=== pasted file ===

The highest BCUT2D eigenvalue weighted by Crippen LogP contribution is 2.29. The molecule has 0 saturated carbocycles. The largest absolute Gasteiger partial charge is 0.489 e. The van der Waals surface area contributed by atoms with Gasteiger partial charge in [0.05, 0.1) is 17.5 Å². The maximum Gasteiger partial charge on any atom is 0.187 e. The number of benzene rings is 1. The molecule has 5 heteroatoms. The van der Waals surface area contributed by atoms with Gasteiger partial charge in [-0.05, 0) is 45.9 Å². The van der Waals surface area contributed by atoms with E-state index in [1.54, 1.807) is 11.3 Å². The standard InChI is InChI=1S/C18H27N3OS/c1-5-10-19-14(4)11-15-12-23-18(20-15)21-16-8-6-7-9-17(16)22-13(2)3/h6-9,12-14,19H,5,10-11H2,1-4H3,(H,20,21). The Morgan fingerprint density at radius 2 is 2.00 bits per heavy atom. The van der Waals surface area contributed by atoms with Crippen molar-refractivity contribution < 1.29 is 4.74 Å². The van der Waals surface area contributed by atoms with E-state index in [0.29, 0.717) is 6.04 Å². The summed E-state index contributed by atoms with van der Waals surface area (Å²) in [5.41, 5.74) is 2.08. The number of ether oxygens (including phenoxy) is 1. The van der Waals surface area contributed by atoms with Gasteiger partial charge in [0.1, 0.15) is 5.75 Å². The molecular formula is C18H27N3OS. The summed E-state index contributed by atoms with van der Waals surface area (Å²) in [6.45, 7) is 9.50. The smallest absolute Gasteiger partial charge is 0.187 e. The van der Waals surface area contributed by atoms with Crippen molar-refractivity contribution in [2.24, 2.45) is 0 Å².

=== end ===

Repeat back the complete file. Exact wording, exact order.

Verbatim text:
The highest BCUT2D eigenvalue weighted by Crippen LogP contribution is 2.29. The molecule has 0 saturated carbocycles. The largest absolute Gasteiger partial charge is 0.489 e. The van der Waals surface area contributed by atoms with Gasteiger partial charge in [0.05, 0.1) is 17.5 Å². The maximum Gasteiger partial charge on any atom is 0.187 e. The number of benzene rings is 1. The molecule has 5 heteroatoms. The van der Waals surface area contributed by atoms with Gasteiger partial charge in [-0.05, 0) is 45.9 Å². The van der Waals surface area contributed by atoms with E-state index in [1.54, 1.807) is 11.3 Å². The standard InChI is InChI=1S/C18H27N3OS/c1-5-10-19-14(4)11-15-12-23-18(20-15)21-16-8-6-7-9-17(16)22-13(2)3/h6-9,12-14,19H,5,10-11H2,1-4H3,(H,20,21). The Morgan fingerprint density at radius 2 is 2.00 bits per heavy atom. The van der Waals surface area contributed by atoms with Crippen molar-refractivity contribution < 1.29 is 4.74 Å². The van der Waals surface area contributed by atoms with E-state index in [0.29, 0.717) is 6.04 Å². The summed E-state index contributed by atoms with van der Waals surface area (Å²) in [5.41, 5.74) is 2.08. The number of ether oxygens (including phenoxy) is 1. The van der Waals surface area contributed by atoms with Gasteiger partial charge in [0.1, 0.15) is 5.75 Å². The molecular formula is C18H27N3OS. The summed E-state index contributed by atoms with van der Waals surface area (Å²) in [6.45, 7) is 9.50. The smallest absolute Gasteiger partial charge is 0.187 e. The van der Waals surface area contributed by atoms with Crippen molar-refractivity contribution in [2.24, 2.45) is 0 Å².